Will the Move to Electronic Health Records Cause Privacy and Security to Flatline?

Medical records are going digital to become more accessible, portable and cost-effective, but securing this information is a big concern. In the wrong hands, health data could be used to inflate insurance rates, deny work to job seekers, or for public humiliation.

Monday, September 26, 2011
Imagine a visit to the emergency room without the hassle of red tape: Doctors retrieve your medical records in electronic format with relative ease. They quickly gain access to your medical history, ascertain what medications are safe to prescribe, and notify your physician of the visit.
In a perfect world, this is a glimpse of the future in 2014, when all medical data is expected to be stored electronically as part of President Obama’s stimulus package, also known as the American Recovery and Reinvestment Act of 2009.
The stimulus package aims to cut health care costs and make records more accessible and portable. More than $19 billion was set aside to upgrade health information technology to make this happen. The hope was that the funding would motivate physicians, practices and hospitals to make the switch to using electronic health records (EHR).
Unfortunately we don’t live in a perfect world. The Obama administration considered the security ramifications of such a massive undertaking for the medical industry by updating a federal law that sets data privacy and security rules for key players in the American health care system. But its preparations seem modest compared with real problems that are beginning to emerge.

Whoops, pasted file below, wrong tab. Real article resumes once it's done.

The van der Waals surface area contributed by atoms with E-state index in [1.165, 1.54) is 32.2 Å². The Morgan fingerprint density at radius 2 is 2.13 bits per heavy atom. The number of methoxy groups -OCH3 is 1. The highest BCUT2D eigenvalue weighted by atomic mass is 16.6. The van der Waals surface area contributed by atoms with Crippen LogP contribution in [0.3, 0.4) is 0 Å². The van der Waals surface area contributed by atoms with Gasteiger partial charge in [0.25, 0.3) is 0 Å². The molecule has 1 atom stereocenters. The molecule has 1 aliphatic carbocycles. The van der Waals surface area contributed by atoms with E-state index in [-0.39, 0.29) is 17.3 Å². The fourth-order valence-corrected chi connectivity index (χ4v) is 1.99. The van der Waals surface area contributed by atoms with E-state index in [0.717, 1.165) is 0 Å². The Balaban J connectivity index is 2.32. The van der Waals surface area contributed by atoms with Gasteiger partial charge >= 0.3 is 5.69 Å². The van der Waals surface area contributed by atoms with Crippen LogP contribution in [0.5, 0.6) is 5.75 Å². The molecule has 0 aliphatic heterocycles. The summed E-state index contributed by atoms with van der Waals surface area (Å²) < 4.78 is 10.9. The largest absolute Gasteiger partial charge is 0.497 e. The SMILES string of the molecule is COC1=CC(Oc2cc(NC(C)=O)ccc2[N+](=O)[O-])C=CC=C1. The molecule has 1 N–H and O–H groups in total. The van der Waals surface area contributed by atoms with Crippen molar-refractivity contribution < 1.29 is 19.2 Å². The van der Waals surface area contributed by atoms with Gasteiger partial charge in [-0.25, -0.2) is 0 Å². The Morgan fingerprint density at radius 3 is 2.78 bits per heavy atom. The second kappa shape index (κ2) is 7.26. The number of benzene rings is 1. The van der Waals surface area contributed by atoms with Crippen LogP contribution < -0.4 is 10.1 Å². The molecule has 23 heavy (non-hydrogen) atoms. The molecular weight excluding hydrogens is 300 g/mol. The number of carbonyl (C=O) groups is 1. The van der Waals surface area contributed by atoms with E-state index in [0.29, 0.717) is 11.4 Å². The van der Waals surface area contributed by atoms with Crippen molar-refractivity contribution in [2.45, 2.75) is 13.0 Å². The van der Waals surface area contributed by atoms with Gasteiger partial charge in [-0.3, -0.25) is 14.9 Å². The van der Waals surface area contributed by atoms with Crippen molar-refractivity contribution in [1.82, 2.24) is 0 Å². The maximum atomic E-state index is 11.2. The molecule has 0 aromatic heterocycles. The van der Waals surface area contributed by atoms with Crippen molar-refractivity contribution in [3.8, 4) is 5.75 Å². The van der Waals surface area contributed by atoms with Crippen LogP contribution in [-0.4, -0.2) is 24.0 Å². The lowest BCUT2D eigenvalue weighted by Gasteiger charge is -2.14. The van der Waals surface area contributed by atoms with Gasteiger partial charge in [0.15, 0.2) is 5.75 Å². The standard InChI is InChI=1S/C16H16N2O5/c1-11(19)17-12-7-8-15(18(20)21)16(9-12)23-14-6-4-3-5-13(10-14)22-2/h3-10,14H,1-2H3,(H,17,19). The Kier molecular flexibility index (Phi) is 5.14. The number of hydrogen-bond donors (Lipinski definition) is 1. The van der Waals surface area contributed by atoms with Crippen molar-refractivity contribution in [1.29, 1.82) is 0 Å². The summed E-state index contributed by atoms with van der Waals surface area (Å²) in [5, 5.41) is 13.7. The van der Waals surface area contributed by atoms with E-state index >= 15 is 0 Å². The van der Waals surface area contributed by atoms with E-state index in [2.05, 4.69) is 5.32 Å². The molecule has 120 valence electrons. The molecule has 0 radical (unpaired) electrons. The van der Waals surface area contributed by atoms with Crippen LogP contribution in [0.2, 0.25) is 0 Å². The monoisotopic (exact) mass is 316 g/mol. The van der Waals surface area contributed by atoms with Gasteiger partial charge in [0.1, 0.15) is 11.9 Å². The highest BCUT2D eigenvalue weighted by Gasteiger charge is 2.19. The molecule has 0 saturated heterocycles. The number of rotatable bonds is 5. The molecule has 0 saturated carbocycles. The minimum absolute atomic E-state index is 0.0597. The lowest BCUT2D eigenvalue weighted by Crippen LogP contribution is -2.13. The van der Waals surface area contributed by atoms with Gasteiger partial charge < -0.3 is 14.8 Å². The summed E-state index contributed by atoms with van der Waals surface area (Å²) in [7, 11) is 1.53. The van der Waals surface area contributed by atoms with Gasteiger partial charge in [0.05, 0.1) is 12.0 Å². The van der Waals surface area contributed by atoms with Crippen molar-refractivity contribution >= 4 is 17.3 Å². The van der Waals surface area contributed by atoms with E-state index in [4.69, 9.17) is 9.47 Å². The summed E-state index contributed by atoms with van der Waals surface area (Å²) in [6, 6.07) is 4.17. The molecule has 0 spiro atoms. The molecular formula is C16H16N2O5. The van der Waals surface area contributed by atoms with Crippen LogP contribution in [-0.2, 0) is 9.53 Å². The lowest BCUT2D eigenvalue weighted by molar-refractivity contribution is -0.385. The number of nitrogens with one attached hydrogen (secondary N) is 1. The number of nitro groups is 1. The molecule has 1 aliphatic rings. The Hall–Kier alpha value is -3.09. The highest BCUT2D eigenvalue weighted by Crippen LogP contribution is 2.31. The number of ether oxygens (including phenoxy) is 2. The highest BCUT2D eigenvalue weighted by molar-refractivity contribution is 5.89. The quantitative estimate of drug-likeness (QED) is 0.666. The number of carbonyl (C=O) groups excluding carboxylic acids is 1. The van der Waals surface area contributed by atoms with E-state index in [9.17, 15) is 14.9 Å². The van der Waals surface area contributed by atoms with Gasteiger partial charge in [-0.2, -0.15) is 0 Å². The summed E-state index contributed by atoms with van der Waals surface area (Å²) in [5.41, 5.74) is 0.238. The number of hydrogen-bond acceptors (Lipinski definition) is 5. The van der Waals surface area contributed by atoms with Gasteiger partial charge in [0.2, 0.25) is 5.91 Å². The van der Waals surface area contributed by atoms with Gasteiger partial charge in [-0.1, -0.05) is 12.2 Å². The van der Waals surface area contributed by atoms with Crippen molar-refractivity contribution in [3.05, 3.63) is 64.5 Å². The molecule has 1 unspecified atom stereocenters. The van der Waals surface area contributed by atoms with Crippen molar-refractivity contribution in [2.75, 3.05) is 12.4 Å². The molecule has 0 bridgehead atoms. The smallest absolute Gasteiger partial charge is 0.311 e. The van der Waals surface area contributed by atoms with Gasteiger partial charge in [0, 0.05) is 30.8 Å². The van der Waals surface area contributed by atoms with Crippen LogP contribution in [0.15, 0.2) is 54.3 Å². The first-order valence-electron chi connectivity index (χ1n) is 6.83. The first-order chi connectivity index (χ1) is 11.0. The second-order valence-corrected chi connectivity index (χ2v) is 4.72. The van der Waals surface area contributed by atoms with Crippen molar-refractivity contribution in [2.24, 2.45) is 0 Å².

Securing digital health records is a big concern—and for good reason. Paper records can be stored in a locked room with surveillance systems in place. They’re retrieved, opened and shared upon request only. It is much more difficult to lock down digital data, a format specifically chosen because it facilitates easy exchange among health care providers nationwide.
Consider these findings from two audit reports by the Office of the Inspector General for the Department of Health and Human Services:
  1. “Audits of seven hospitals nationwide identified 151 vulnerabilities in the systems and controls intended to protect electronic Protected Health Information (ePHI), of which 124 were categorized as high impact. These vulnerabilities placed the confidentiality, integrity, and availability of ePHI at risk,” according to a report titled Nationwide Rollup Review of the Centers for Medicare & Medicaid Services Health Insurance Portability and Accountability Act of 1996 Oversight
  2. The different IT systems used to exchange EHRs has resulted in a lack of general IT security control requirements, according to a parallel audit report titled Audit of Information Technology Security Included in Health Information Technology Standards. This report focused on the need for “general IT security standards and IT industry security best practices,” as well as emphasizing to the medical industry “the importance of general IT security.”
    The growing number of politically motivated hack attacks underscores the privacy risks to digitizing medical health records. In the wrong hands, personal health data could be used to inflate insurance rates, deny work to job seekers, or for public humiliation.
    Medicine is in the grips of great technological change. Subdermal chips containing your entire medical history could be as common to our children as medical bracelets are today.
    It’s troublesome that these sweeping changes are coming before security measures are put into place. You can bet that opportunistic thieves will discover the holes in the system. And when they do, they’ll exploit it.
    Eduard Goodman, Chief Privacy Officer, CyberScout. An internationally trained attorney and privacy expert, Eduard has more than a decade of experience in privacy law, fraud and identity management. He is a member of the state bar of Arizona and served as the 2008-2009 section chair of the bar's Internet, E-Commerce & Technology Law Practice Section.


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